Anti-Dsg2 cut-off = 0.1365 DO (in-house ELISA).

The classic epidermal distribution of Dsgs was confirmed in the abdominoplasty control skin sample: Dsg1 was expressed throughout the epidermis, predominantly in the upper layers, while Dsg2 and Dsg3 predominated in the lower layers. The expression of Dsg2 was less intense than that of Dsg1 and Dsg3 (Fig. 2A). Different from the control skin sample, Dsg2 expression was more intense in all layers of the epidermis in IS samples from the PF and PV groups (Fig. 2B–C). The LS samples of the PF group showed intense expression of Dsg2 on the floor of the bulla and, in the PV group, on the roof and floor of the bulla, including its expression in acantholytic cells (Fig. 2B–C).

Figure 2.

Immunohistochemistry panel with Dsg1, Dsg2 and Dsg3 expressions in skin samples (original magnification: ×40). (A), Abdominoplasty control skin sample showing typical distribution of Dsg1, Dsg2 and Dsg3 in the epidermis. (B), PF - intact skin sample showing increased expressions of Dsg2 and Dsg3 in the entire epidermis and PF - lesional skin sample showing increased expressions of Dsg2 and Dsg3 on the roof and floor of the acantholytic bulla. (C), PV-intact skin sample showing increased expression of Dsg2 and Dsg3 in the entire epidermis and PV-lesional skin sample showing increased expression of Dsg2 and Dsg3 on the roof and floor of the bulla and in the acantholytic cells.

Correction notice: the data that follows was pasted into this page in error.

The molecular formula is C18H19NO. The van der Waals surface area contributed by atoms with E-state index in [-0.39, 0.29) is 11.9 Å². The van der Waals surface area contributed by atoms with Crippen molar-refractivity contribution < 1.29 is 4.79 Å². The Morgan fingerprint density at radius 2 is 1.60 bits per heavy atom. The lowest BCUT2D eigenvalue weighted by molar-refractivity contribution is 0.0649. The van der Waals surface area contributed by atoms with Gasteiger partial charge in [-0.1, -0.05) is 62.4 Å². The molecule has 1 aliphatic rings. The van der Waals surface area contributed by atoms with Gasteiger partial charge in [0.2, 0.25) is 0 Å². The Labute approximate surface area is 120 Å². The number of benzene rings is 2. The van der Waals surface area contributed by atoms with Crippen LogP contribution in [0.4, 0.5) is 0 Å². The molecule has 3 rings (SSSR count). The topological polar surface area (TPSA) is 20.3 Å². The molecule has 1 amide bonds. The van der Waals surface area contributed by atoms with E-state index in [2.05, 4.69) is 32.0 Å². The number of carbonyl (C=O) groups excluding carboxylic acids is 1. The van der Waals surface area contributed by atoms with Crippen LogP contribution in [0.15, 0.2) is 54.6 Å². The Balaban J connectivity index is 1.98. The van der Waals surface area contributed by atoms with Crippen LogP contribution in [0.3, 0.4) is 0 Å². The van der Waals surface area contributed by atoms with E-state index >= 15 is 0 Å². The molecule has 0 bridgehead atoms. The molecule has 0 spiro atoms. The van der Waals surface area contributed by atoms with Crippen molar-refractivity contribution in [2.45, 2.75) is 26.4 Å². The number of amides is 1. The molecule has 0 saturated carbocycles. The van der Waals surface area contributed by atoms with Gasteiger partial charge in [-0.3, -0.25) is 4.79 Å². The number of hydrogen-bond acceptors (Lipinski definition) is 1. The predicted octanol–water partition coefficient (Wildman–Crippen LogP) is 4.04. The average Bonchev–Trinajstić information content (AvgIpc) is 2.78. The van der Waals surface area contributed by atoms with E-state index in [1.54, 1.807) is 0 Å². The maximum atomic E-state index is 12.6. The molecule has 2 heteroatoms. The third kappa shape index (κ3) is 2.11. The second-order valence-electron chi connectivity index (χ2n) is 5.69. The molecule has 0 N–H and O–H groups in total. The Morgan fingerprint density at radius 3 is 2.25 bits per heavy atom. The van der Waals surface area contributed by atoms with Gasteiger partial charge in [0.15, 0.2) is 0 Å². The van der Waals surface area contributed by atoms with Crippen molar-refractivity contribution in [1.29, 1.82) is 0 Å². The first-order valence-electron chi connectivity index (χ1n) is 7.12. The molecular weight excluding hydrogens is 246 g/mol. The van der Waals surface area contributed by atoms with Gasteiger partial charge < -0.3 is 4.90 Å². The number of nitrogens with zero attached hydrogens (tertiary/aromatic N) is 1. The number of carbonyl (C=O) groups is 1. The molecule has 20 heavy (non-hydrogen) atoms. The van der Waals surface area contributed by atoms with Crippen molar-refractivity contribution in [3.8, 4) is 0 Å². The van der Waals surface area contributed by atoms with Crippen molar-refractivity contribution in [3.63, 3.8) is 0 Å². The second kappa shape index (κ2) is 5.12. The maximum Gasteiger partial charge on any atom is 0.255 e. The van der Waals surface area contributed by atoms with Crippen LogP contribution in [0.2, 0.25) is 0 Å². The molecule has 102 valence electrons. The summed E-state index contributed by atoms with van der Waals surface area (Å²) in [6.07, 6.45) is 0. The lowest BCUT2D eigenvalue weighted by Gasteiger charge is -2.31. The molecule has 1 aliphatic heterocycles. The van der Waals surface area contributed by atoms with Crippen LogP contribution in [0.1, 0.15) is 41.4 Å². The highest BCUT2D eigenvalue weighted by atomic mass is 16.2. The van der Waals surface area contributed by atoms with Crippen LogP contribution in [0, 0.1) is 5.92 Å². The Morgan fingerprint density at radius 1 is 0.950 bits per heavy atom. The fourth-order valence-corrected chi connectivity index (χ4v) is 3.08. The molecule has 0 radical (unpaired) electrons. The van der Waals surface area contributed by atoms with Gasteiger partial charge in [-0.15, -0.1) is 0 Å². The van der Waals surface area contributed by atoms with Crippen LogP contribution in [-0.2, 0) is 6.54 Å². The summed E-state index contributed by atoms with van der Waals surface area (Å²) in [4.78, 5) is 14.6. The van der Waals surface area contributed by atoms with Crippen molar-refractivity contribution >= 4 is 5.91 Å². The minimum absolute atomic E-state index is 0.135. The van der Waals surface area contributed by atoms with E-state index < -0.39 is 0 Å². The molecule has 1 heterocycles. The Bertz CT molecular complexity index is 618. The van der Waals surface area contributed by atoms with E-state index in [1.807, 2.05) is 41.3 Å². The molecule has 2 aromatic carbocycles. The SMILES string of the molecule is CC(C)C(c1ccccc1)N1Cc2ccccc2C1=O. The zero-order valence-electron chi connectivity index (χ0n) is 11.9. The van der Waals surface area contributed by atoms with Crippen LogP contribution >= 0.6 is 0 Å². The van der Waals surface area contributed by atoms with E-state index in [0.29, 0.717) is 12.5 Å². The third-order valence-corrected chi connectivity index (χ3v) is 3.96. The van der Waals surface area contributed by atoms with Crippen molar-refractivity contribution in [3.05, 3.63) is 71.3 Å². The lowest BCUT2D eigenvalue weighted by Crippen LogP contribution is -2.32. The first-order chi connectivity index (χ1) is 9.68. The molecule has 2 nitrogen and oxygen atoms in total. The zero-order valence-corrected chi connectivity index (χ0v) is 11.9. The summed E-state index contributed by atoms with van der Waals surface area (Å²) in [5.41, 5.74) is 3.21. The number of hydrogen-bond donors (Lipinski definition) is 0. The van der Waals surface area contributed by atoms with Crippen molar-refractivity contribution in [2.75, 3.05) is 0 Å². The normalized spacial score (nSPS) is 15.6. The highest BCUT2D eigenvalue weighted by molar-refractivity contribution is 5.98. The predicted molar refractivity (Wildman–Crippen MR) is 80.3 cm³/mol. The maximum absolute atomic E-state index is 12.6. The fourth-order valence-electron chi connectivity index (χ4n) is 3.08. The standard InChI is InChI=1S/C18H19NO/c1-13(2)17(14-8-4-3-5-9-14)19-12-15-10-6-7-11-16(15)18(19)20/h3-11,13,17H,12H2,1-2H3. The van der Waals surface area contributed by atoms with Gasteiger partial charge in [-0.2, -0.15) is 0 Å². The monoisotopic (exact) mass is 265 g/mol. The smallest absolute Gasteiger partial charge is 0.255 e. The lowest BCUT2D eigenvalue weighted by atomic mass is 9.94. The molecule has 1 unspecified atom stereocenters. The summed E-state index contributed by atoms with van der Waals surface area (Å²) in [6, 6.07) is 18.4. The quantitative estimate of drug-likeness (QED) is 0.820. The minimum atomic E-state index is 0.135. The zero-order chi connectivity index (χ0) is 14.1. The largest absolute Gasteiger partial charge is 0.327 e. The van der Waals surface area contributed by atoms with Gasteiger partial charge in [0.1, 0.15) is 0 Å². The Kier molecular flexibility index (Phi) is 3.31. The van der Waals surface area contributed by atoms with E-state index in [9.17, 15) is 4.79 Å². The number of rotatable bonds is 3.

(1.02MB).

Similar to the control skin sample, Dsg2 expression in the PF IM sample was more intense in the lower layers. Moreover, there was a predominance of Dsg3 expression in all layers of the epidermis, compared to those of Dsg1 and Dsg2 (Fig. 3A). In the LM of the PV group, there was a predominance of Dsg3 expression on the roof and floor of the bulla (Fig. 3B–C).

Figure 3.

Immunohistochemistry panel with Dsg1, Dsg2 and Dsg3 expressions in mucosal samples. (A), PF-intact mucosa showing the typical distribution of Dsg1, Dsg2 and Dsg3 in the epithelium (original magnification: ×63). (B), PV-lesional mucosa showing Dsg2 and Dsg3 expression surrounding the acantholytic bulla (original amplification: ×100 and ×40).

(0.86MB).